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Efficient and automatic calculation of optical band shapes and resonance Raman spectra for larger molecules within the independent mode displaced harmonic oscillator model

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Petrenko,  Taras
Research Department Wieghardt, Max Planck Institute for Bioinorganic Chemistry, Max Planck Society;

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Neese,  Frank
Research Department Neese, Max Planck Institute for Bioinorganic Chemistry, Max Planck Society;

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Citation

Petrenko, T., & Neese, F. (2012). Efficient and automatic calculation of optical band shapes and resonance Raman spectra for larger molecules within the independent mode displaced harmonic oscillator model. The Journal of Chemical Physics, 137(23): 234107. doi:10.1063/1.4771959.


Cite as: http://hdl.handle.net/21.11116/0000-0007-E5A5-C
Abstract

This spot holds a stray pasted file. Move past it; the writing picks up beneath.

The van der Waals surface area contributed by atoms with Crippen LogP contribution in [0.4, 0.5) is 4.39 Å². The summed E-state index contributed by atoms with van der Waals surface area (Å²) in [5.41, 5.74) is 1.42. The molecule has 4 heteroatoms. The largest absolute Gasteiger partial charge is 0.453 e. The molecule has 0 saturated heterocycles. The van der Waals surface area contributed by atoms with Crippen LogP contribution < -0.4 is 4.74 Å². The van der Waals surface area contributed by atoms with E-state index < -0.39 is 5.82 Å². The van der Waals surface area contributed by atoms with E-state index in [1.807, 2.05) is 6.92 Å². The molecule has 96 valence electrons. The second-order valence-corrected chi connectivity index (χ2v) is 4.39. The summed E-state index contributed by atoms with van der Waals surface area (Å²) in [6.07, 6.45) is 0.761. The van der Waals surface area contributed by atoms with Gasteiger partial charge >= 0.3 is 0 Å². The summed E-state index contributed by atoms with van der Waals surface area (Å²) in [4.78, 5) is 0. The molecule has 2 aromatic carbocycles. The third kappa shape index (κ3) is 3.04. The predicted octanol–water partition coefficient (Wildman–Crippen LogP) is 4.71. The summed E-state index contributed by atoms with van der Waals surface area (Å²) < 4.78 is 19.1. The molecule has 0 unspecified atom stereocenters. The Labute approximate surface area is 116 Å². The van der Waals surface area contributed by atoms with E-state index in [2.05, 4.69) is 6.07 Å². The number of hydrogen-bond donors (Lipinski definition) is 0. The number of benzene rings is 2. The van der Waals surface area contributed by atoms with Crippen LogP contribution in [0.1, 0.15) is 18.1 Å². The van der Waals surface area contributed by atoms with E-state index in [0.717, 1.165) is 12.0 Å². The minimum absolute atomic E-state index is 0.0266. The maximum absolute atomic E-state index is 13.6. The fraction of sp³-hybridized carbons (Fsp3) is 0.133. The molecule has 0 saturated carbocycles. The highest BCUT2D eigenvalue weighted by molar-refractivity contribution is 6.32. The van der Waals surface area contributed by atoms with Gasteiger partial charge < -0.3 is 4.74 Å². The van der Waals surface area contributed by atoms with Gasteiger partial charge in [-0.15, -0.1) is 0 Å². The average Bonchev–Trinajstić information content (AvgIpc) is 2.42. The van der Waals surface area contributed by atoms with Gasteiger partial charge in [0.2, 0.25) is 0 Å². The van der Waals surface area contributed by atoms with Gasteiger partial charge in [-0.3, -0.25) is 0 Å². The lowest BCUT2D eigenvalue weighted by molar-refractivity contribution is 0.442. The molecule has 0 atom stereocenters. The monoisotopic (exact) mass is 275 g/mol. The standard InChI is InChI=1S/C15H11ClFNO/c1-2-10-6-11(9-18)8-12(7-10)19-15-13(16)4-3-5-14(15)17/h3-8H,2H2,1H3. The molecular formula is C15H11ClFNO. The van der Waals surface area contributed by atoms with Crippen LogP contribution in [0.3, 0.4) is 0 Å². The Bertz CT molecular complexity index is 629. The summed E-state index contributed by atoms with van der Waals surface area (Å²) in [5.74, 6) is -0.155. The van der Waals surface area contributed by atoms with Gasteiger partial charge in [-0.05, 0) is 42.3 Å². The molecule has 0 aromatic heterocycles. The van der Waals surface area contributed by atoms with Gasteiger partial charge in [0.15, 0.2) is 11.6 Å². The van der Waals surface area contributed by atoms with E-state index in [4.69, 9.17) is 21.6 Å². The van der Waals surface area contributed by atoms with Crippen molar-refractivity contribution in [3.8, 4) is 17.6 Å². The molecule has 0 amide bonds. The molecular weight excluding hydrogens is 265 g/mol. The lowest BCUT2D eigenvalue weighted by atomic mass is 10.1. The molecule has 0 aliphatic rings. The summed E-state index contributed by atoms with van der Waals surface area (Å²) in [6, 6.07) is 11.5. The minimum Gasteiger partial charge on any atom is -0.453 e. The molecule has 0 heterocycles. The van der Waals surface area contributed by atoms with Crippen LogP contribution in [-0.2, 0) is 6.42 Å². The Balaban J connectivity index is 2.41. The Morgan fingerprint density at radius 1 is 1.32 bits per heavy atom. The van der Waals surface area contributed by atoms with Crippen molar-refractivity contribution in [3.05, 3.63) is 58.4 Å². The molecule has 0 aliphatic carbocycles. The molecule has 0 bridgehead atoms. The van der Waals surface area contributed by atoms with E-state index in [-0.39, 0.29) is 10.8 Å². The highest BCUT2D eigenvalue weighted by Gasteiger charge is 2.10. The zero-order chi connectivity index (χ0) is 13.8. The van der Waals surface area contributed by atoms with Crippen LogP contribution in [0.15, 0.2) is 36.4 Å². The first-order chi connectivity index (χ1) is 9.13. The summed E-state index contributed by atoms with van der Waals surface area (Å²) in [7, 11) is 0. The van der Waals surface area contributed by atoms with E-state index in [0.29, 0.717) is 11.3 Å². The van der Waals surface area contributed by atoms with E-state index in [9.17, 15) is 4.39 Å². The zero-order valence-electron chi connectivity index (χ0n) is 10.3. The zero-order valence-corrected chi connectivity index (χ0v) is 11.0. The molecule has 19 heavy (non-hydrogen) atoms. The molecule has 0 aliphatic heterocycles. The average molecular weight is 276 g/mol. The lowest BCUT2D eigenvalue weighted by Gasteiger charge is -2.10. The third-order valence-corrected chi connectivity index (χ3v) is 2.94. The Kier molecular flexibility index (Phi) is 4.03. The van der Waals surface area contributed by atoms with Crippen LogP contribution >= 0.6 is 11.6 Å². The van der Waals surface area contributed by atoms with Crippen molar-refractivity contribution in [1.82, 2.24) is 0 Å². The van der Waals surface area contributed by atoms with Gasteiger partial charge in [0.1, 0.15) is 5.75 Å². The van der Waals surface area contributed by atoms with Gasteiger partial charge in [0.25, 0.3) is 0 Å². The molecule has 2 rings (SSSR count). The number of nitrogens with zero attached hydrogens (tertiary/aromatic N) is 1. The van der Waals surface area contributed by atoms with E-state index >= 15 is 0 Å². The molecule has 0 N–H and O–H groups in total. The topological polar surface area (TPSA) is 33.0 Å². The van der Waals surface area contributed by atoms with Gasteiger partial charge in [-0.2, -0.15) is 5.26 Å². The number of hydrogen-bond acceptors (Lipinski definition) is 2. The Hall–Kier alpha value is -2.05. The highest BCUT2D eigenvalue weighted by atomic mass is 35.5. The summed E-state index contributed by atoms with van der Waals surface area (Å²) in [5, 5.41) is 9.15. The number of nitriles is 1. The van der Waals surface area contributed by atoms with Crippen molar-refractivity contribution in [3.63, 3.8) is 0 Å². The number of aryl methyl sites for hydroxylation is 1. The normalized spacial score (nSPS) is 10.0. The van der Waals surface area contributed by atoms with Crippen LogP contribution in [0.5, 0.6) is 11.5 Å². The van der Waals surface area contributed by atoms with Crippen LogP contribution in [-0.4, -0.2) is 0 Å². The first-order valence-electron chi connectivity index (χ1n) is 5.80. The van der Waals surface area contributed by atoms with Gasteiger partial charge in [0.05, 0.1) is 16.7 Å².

In this work, an improved method for the efficient automatic simulation of optical band shapes and resonance Raman (rR) intensities within the “independent mode displaced harmonic oscillator” is described. Despite the relative simplicity of this model, it is able to account for the intensity distribution in absorption (ABS), fluorescence, and rR spectra corresponding to strongly dipole allowed electronic transitions with high accuracy. In order to include temperature-induced effects, we propose a simple extension of the time dependent wavepacket formalism developed by Heller which enables one to derive analytical expressions for the intensities of hot bands in ABS and rR spectra from the dependence of the wavepacket evolution on its initial coordinate. We have also greatly optimized the computational procedures for numerical integration of complicated oscillating integrals. This is important for efficient simulations of higher-order rR spectra and excitation profiles, as well as for the fitting of experimental spectra of large molecules. In particular, the multimode damping mechanism is taken into account for efficient reduction of the upper time limit in the numerical integration. Excited state energy gradient as well as excited state geometry optimization calculations are employed in order to determine excited state dimensionless normal coordinate displacements. The gradient techniques are highly cost-effective provided that analytical excited state derivatives with respect to nuclear displacements are available. Through comparison with experimental spectra of some representative molecules, we illustrate that the gradient techniques can even outperform the geometry optimization method if the harmonic approximation becomes inadequate.